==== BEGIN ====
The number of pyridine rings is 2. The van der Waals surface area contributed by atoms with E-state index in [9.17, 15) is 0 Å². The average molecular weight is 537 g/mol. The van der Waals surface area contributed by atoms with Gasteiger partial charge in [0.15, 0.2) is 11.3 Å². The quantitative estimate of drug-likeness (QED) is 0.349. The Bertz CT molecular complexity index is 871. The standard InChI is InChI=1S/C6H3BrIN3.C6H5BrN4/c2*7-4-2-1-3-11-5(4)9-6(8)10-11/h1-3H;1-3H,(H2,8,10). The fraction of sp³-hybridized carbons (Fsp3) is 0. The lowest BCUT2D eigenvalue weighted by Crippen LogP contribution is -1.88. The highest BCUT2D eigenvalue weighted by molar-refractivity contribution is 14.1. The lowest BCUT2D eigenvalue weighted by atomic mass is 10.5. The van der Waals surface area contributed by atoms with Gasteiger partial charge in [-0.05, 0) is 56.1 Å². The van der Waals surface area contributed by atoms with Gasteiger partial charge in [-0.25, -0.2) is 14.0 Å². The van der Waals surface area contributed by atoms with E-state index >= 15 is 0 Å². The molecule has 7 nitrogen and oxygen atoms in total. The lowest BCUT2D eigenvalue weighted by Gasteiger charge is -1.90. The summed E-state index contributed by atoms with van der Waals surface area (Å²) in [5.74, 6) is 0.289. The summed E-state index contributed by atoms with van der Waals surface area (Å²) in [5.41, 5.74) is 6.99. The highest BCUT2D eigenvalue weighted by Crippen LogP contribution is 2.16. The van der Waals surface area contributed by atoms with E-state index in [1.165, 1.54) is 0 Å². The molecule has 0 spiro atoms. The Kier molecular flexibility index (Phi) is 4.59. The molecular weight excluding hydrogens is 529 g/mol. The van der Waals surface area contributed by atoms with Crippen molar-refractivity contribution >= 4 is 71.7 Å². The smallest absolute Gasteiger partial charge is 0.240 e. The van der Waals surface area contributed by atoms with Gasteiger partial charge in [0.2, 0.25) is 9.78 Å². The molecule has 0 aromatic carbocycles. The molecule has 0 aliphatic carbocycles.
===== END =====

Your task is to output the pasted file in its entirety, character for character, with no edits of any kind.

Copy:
The number of pyridine rings is 2. The van der Waals surface area contributed by atoms with E-state index in [9.17, 15) is 0 Å². The average molecular weight is 537 g/mol. The van der Waals surface area contributed by atoms with Gasteiger partial charge in [0.15, 0.2) is 11.3 Å². The quantitative estimate of drug-likeness (QED) is 0.349. The Bertz CT molecular complexity index is 871. The standard InChI is InChI=1S/C6H3BrIN3.C6H5BrN4/c2*7-4-2-1-3-11-5(4)9-6(8)10-11/h1-3H;1-3H,(H2,8,10). The fraction of sp³-hybridized carbons (Fsp3) is 0. The lowest BCUT2D eigenvalue weighted by Crippen LogP contribution is -1.88. The highest BCUT2D eigenvalue weighted by molar-refractivity contribution is 14.1. The lowest BCUT2D eigenvalue weighted by atomic mass is 10.5. The van der Waals surface area contributed by atoms with Gasteiger partial charge in [-0.05, 0) is 56.1 Å². The van der Waals surface area contributed by atoms with Gasteiger partial charge in [-0.25, -0.2) is 14.0 Å². The van der Waals surface area contributed by atoms with E-state index >= 15 is 0 Å². The molecule has 7 nitrogen and oxygen atoms in total. The lowest BCUT2D eigenvalue weighted by Gasteiger charge is -1.90. The summed E-state index contributed by atoms with van der Waals surface area (Å²) in [5.74, 6) is 0.289. The summed E-state index contributed by atoms with van der Waals surface area (Å²) in [5.41, 5.74) is 6.99. The highest BCUT2D eigenvalue weighted by Crippen LogP contribution is 2.16. The van der Waals surface area contributed by atoms with E-state index in [1.165, 1.54) is 0 Å². The molecule has 0 spiro atoms. The Kier molecular flexibility index (Phi) is 4.59. The molecular weight excluding hydrogens is 529 g/mol. The van der Waals surface area contributed by atoms with Crippen molar-refractivity contribution >= 4 is 71.7 Å². The smallest absolute Gasteiger partial charge is 0.240 e. The van der Waals surface area contributed by atoms with Gasteiger partial charge in [0.2, 0.25) is 9.78 Å². The molecule has 0 aromatic carbocycles. The molecule has 0 aliphatic carbocycles.